I just finished Michael Shermer's "The Believing Brain," where he argues that we start with the belief, and our perceptual filter system looks for evidence to support it-- also, that we have a natural, evolutionary drive to (a) look for patterns in our world, and (b) to look for agents that are the cause the patterns. He gives the example of being a primitive man in the African savanna who hears a rustle in the tall grass. Is it the wind, or is it a hungry lion? From an evolutionary perspective, it's better to assume it's a lion and act accordingly. So for millenia, the explanation for patterns in the world was God. You want rain, or your kid to survive a traumatic injury? Pray to God. Science has eroded this, since so much can be explained without needing to resort to "God made it and that's all I need to know." I'm in the middle of Jesse Bering's "The Belief Instinct," which actually cuts closer to the built-in edge ratboy refers to for believers-- that we (well, other people, apparently not I) developed an instinct for belief because it helps us. So far, it reads like Bering is opting for "if you believe in it, then at some level it must be true," which to me is circular.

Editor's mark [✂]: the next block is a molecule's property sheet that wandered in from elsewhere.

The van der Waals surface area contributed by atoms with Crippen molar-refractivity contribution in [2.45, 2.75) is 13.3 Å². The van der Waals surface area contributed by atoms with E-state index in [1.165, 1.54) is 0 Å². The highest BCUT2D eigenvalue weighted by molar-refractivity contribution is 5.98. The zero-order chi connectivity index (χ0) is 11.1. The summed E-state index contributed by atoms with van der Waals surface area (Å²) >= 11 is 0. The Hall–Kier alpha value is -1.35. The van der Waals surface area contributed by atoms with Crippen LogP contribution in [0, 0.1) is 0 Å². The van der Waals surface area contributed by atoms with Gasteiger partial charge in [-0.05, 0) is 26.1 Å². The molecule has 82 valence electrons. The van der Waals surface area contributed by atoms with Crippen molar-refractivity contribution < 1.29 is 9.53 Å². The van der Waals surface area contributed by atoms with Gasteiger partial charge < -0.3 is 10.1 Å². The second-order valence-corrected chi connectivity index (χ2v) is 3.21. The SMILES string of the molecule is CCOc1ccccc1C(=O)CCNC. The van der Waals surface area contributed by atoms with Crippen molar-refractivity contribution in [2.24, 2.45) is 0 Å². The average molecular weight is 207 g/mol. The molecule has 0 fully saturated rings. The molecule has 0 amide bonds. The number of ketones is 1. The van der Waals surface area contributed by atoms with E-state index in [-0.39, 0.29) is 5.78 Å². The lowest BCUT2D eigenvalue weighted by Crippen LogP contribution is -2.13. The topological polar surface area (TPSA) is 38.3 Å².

But I have no doubt that I would not be posting on a depression board, if only I could have believed in a God who cared for me. It is the overarching sense of the solitary battle that has worn me down over the years.

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Excuse a struggling believer for chiming in just for a moment, and no, I'm not here to try and convince you of anything. I am a respecter of beliefs (and/or knowledge). Especially since I find it so hard to define my own.

However, the current question of whether belief gives those with depression (and I'll add anxiety to that) an edge intrigues me, because in my case (and I can only speak for me) my faith only compounds/complicates my depression and anxiety.

Depression and anxiety make me question my own long held beliefs which sends me further spiralling. I've never lost it completely, but its come close.

Regardless, I only say that to say that I'm not sure it one can make the general statement that belief gives the believer an edge when dealing with mental health when in fact at times it can present its own difficulties.

Just my .02. :smilingteeth: